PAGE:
CIA director says he ‘won’t bring back waterboarding’ even if ordered by future US president
Director of the CIA John Brennan, in a candid interview, has pledged never to bring back waterboarding – the practice classified in 2009 as torture – even if the future US president ordered it.
The practice has received condemnation ever since the release of the long-awaited CIA memo on torture, which revealed waterboarding to be in widespread use in the US War on Terror during the Bush Jr. administration. Presidential candidates have all been weighing in with their stances on it to appeal to their constituency (with the Republicans predictably being in favor).
But in an upcoming interview to be broadcast on NBC Monday night in the US, Brennan appears resolute.
"I will not agree to carry out some of these tactics and techniques I've heard bandied about because this institution needs to endure," he says.
According to the CIA report on torture, the waterboarding interrogation technique consists of a series of “near drownings” that leave suspects “completely unresponsive.” But all throughout the first decade of the 2000s, the technique was widely used by the United States and its allies in extracting information from Middle Eastern suspects and inmates in special prisons or secret facilities worldwide.
That waterboarding was cruel and ineffective was not an opinion shared by the former CIA Director Michael Hayden, who cited the opinion of three US attorneys-general.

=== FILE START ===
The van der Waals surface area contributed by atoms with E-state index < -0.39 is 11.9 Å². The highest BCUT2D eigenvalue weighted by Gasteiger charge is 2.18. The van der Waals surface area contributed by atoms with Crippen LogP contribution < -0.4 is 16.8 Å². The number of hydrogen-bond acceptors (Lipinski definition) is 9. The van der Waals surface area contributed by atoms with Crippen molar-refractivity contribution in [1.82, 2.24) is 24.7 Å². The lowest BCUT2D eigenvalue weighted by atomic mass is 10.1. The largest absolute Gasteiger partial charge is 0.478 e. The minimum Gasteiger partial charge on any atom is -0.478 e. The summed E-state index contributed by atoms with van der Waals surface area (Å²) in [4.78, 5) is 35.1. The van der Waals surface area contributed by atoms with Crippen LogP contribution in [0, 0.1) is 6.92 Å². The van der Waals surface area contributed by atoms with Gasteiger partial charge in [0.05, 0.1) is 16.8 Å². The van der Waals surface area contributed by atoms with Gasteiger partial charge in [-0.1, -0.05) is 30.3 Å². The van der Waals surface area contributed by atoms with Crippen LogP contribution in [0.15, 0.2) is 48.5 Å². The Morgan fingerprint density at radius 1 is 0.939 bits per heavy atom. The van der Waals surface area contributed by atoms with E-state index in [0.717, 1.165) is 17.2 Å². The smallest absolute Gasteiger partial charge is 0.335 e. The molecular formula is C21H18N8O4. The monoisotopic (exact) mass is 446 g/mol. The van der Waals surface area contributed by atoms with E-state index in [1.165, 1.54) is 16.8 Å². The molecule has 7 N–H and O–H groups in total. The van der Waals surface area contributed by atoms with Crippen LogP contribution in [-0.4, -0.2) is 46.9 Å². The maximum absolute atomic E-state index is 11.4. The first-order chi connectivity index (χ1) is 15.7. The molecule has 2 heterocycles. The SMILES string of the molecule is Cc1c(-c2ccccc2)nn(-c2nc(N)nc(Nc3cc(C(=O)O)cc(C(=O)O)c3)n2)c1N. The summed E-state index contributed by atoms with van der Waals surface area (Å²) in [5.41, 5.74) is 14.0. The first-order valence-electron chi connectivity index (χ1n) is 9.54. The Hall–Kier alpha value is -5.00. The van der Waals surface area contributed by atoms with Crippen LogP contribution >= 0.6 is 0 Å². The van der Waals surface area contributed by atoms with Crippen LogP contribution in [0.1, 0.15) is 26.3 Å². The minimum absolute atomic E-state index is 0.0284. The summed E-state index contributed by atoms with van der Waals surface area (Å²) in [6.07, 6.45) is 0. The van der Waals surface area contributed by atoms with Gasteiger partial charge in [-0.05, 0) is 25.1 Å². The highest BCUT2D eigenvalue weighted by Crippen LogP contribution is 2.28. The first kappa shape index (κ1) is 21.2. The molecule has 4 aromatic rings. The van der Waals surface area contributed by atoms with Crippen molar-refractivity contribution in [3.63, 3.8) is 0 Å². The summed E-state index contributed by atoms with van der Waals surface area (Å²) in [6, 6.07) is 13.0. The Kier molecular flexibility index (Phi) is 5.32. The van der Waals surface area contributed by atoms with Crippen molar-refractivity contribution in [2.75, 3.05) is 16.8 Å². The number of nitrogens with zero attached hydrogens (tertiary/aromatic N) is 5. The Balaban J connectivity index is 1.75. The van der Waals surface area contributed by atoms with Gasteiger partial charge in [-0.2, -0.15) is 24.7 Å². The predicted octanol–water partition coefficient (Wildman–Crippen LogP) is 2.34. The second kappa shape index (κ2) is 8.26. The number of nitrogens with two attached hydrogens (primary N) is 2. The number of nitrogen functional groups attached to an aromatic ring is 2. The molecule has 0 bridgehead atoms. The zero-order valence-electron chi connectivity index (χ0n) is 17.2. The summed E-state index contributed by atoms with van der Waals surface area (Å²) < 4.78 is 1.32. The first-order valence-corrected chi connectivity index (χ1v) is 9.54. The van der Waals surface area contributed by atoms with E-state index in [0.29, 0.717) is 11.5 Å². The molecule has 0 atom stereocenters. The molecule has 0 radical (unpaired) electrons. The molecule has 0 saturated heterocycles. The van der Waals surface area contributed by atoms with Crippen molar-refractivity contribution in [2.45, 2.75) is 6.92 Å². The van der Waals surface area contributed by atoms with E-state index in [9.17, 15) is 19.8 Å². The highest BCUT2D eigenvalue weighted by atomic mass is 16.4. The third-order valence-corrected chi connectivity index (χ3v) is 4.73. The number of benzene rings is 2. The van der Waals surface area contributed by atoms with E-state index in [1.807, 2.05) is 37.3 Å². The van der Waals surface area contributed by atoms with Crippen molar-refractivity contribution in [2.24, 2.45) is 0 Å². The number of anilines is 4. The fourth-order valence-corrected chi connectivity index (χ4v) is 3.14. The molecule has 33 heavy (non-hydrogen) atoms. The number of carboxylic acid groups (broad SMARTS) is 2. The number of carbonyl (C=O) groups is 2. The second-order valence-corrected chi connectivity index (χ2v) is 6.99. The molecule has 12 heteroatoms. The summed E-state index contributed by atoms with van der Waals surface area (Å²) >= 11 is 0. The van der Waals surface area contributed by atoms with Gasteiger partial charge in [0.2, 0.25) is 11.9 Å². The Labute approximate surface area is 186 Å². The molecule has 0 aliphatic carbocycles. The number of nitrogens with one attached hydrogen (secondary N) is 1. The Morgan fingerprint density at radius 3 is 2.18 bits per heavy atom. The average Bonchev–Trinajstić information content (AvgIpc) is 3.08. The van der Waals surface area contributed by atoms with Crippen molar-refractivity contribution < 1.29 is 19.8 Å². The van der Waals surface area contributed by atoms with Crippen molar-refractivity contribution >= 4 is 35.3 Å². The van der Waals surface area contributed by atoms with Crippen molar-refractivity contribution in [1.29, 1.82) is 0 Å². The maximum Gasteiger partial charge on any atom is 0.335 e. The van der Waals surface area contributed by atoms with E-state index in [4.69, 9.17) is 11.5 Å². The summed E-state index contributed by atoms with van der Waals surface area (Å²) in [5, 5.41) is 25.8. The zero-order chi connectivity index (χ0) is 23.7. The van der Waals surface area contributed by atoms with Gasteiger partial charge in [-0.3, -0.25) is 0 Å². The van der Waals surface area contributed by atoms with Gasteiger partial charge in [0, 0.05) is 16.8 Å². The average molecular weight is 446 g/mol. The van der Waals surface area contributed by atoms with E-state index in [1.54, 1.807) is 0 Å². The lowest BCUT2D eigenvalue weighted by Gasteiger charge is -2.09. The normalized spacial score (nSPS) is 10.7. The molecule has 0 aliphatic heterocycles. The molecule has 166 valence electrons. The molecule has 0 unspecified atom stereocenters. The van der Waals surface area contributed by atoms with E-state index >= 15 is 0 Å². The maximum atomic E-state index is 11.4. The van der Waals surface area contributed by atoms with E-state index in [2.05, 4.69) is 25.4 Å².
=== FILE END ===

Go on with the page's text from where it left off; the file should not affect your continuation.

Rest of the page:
Hayden’s view on waterboarding seemingly revolved around the person using it: if Syria’s Bashar Assad - it was torture; if the US, in pursuit of saving American lives - then not.
However, he did add that “if President Assad did it according to the rules the CIA used, if President Assad did it with medical personnel present… this is the CIA way,” in an interview to Al Jazeera a week ago.
“I’m not saying it’s torture. You’re not going to get me to say it’s torture,” Hayden also said.
The presidential race is heating up. Republican hopeful Donald Trump says he’d bring back “a hell of a lot worse” in the pursuit of extracting information from terrorist suspects. Other candidates are taking a notably softer stance, though Ted Cruz of Texas wouldn’t be above using it as well.
Previously, the CIA director stood in favor of the technique. After the release of the torture report in December 2014, a year after he took office, Brennan defended the practice:
“Our reviews indicate that the detention and interrogation program produced useful intelligence that helped the United States thwart attack plans, capture terrorists and save lives.”
He did add he was uncertain if such techniques were better or worse than more humane approaches.